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Why is Dreamweaver Dead? (vegh.ca)
4 points by aaronvegh 1819 days ago | hide | past | web | 10 comments | favorite



Dreamweaver is still a great IDE for web developing. It's not only a WYSIWYG, and I think that it's only the tip of the iceberg.

What I really like that I didn't quite find in the alternatives:

You can split your window in half with 2 different codes. You have a color picker You have auto completion Built in SFTP-Uploader Great Project manager Great searcher with regex

etc...

I have to admit I switched to Sublime Text 2 since last year and I haven't really looked back, but I miss the auto completion and the color picker a lot.


There are some fairly clear indicators from Adobe itself about the future of dreamweaver.

Note what they say in the 'Code' section here: http://html.adobe.com/toolsandservices/ "We think there’s a need for a different type of code editor – we’re working on something and will have more to share soon."

... which is plainly referring to this project: https://github.com/adobe/brackets


I don't know what their definition of "soon" is but if they are talking about Brackets then they better get crackin'. Brackets has a long way to go.


Not only isn't Dreamweaver dead, but it may shock many to know that Director isn't dead either.

Why? Well in the case of Dreamweaver you have an audience that invested a great deal of time to learn a toolset. And while under the hood there are better ways to code, jumping from WYSIWYG to looking at lines of code is a real turn off if you don't do web production as your full time occupation. The other reason is that even by offering an upgrade path to other Adobe tools a certain percentage of users will leave Adobe when a product is discontinued.

Of course Dreamweaver is dead to folks who really do HTML all day, but I suspect that those folks never really used Dreamweaver back in the day or they stopped using it when CSS for layout started to become popular.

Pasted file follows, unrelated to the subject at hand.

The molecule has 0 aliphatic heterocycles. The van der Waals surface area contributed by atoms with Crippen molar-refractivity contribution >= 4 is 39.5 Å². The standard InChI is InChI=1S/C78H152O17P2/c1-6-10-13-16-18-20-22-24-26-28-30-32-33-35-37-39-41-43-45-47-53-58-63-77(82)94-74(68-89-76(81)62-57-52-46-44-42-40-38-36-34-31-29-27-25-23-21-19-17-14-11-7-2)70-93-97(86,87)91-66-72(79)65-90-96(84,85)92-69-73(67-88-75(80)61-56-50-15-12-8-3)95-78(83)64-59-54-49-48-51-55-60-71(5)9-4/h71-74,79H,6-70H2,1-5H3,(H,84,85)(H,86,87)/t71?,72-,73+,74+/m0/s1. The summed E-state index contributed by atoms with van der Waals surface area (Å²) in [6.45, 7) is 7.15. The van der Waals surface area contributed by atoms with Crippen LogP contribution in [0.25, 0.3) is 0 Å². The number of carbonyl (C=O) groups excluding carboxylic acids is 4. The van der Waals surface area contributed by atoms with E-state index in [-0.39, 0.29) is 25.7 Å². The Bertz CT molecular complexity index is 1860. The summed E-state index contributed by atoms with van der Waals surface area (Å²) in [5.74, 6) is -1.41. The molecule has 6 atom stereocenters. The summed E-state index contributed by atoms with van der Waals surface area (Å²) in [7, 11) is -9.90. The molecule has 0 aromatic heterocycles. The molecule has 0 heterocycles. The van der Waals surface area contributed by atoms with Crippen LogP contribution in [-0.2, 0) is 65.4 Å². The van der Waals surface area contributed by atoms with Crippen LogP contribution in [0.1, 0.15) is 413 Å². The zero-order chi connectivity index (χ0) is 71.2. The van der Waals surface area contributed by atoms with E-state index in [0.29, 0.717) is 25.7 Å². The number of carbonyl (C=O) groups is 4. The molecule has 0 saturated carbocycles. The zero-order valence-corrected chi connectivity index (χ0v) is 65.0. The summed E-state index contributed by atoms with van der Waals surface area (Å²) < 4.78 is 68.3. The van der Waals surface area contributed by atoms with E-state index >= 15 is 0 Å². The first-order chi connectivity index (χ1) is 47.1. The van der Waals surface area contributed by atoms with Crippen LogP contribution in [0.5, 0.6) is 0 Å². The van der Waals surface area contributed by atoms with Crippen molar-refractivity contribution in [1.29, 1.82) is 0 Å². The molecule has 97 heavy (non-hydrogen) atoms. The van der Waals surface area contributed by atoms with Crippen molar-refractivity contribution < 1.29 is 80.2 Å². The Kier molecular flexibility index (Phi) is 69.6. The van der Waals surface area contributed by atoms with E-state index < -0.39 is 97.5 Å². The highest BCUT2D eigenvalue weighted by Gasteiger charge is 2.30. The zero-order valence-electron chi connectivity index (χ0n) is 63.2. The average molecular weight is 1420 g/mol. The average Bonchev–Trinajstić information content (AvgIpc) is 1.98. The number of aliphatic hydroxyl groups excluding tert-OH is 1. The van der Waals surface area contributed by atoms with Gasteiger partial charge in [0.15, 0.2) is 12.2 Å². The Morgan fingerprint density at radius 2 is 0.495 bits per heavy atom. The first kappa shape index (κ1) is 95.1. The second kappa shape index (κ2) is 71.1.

A key lesson that many of us can learn from this is that ease-of-use is really important to a non-tech audience. When I look at developers playing with HTML/CSS it reminds me of a phototypesetting machine setup circa the early 80s before desktop publishing programs came about.


I hated Dreamweaver with a passion from the start. It wrote crappy code. And no surprise that it tried everything in its power to keep you away from the code. I didn't want a WYSIWYG... I wanted to a smart text editor. The Dreamweaver we have now is a far cry from the garbage it started out as. I use it because it has a few nice features. Dreamweaver is a pretty decent "smart text editor". Language awareness and code completion are very handy things. But I never use any of the WYSIWYG and widget stuff. And I still like to use a separate FTP app for FTP rather then let my IDE do it. My favorite was Allaire's Homesite. It was purchased by Macromedia, who maintained it briefly. They were later purchased by Adobe, who attempted to fold Homesite into Dreamweaver but failed to do it right. Homesite is dead. :(


Dreamweaver has only replaced ms frontpage, Nevertheless it is quite a nice tool if you are using the Adobe eco-system. Dreamweaver integrate pretty well with PHP/ASP and databases with code templates.

However it had (and probably still have) a reputation for producing bloated code (and usually use its own framework to do so), and is not evolving as Fast as WebKit nightly.

As most php shop are now relying on CMS and/or equivalent framework, dreamweaver should probably evolve toward a template creator.


Dreamweaver used to be the bane of my existence when I worked on a sites that had been initially created with it.

Funny enough, I have an article on my site about tweaking mm_menu.js that gets regular visits still to this day. So I know there are still people out there using it. This is the page - http://verysimple.com/2006/10/23/mm_menujs-and-the-firefox-m...


I stopped using DW when I switched from Windows to Mac and found out how slow it was at editing simple HTML files. While I initially missed the built-in FTP support, I found myself a simple text editor with text highlighting and an FTP app and never looked back. Now I have Sublime Text 2 and git deployment.


Besides the text-based tools mentioned, there's BlueGriffon for those who want a FOSS WYSIWYG editor.

I've been using it a bit of late and it seems pretty decent (though I still tend to do most of my HTML writing in TextMate).

Edit: add link.

http://bluegriffon.org/


Not sure why you think Sublime loses points for being cross platform. That's why I use it, being a Mac and Windows user.




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